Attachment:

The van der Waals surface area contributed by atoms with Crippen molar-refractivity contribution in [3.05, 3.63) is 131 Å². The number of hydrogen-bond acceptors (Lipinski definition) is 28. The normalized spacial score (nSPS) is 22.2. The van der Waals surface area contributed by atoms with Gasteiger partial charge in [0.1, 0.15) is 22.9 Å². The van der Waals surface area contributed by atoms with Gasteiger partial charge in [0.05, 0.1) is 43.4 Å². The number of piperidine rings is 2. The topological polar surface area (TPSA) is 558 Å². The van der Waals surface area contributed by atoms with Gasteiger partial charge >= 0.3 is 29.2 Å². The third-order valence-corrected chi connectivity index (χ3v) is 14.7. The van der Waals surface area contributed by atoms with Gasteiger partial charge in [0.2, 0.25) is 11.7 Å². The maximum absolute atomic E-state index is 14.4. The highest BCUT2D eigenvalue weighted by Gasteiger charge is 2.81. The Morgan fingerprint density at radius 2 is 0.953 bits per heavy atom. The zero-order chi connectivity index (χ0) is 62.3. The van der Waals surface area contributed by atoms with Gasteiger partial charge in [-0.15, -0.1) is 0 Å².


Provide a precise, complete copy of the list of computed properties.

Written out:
The van der Waals surface area contributed by atoms with Crippen molar-refractivity contribution in [3.05, 3.63) is 131 Å². The number of hydrogen-bond acceptors (Lipinski definition) is 28. The normalized spacial score (nSPS) is 22.2. The van der Waals surface area contributed by atoms with Gasteiger partial charge in [0.1, 0.15) is 22.9 Å². The van der Waals surface area contributed by atoms with Gasteiger partial charge in [0.05, 0.1) is 43.4 Å². The number of piperidine rings is 2. The topological polar surface area (TPSA) is 558 Å². The van der Waals surface area contributed by atoms with Gasteiger partial charge >= 0.3 is 29.2 Å². The third-order valence-corrected chi connectivity index (χ3v) is 14.7. The van der Waals surface area contributed by atoms with Gasteiger partial charge in [0.2, 0.25) is 11.7 Å². The maximum absolute atomic E-state index is 14.4. The highest BCUT2D eigenvalue weighted by Gasteiger charge is 2.81. The Morgan fingerprint density at radius 2 is 0.953 bits per heavy atom. The zero-order chi connectivity index (χ0) is 62.3. The van der Waals surface area contributed by atoms with Gasteiger partial charge in [-0.15, -0.1) is 0 Å².